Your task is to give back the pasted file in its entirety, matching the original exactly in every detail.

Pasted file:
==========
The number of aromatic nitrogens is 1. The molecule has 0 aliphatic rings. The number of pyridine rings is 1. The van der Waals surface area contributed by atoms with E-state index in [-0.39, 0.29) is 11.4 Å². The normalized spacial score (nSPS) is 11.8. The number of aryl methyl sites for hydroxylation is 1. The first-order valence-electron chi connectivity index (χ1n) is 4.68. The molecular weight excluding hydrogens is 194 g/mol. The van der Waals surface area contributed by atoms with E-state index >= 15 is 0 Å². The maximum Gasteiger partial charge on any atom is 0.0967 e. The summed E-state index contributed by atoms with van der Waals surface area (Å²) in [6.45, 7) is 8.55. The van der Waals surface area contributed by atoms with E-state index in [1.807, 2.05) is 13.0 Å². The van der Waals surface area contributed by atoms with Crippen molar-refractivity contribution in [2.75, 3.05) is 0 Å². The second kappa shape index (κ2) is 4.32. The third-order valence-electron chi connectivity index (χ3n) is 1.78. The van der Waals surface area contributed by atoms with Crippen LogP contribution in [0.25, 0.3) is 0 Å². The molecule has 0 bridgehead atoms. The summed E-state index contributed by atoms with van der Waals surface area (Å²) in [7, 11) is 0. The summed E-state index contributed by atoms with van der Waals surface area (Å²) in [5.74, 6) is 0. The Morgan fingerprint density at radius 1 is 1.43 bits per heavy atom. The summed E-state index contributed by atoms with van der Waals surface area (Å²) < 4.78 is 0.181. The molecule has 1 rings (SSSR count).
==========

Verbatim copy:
The number of aromatic nitrogens is 1. The molecule has 0 aliphatic rings. The number of pyridine rings is 1. The van der Waals surface area contributed by atoms with E-state index in [-0.39, 0.29) is 11.4 Å². The normalized spacial score (nSPS) is 11.8. The number of aryl methyl sites for hydroxylation is 1. The first-order valence-electron chi connectivity index (χ1n) is 4.68. The molecular weight excluding hydrogens is 194 g/mol. The van der Waals surface area contributed by atoms with E-state index >= 15 is 0 Å². The maximum Gasteiger partial charge on any atom is 0.0967 e. The summed E-state index contributed by atoms with van der Waals surface area (Å²) in [6.45, 7) is 8.55. The van der Waals surface area contributed by atoms with E-state index in [1.807, 2.05) is 13.0 Å². The van der Waals surface area contributed by atoms with Crippen molar-refractivity contribution in [2.75, 3.05) is 0 Å². The second kappa shape index (κ2) is 4.32. The third-order valence-electron chi connectivity index (χ3n) is 1.78. The van der Waals surface area contributed by atoms with Crippen LogP contribution in [0.25, 0.3) is 0 Å². The molecule has 0 bridgehead atoms. The summed E-state index contributed by atoms with van der Waals surface area (Å²) in [7, 11) is 0. The summed E-state index contributed by atoms with van der Waals surface area (Å²) in [5.74, 6) is 0. The Morgan fingerprint density at radius 1 is 1.43 bits per heavy atom. The summed E-state index contributed by atoms with van der Waals surface area (Å²) < 4.78 is 0.181. The molecule has 1 rings (SSSR count).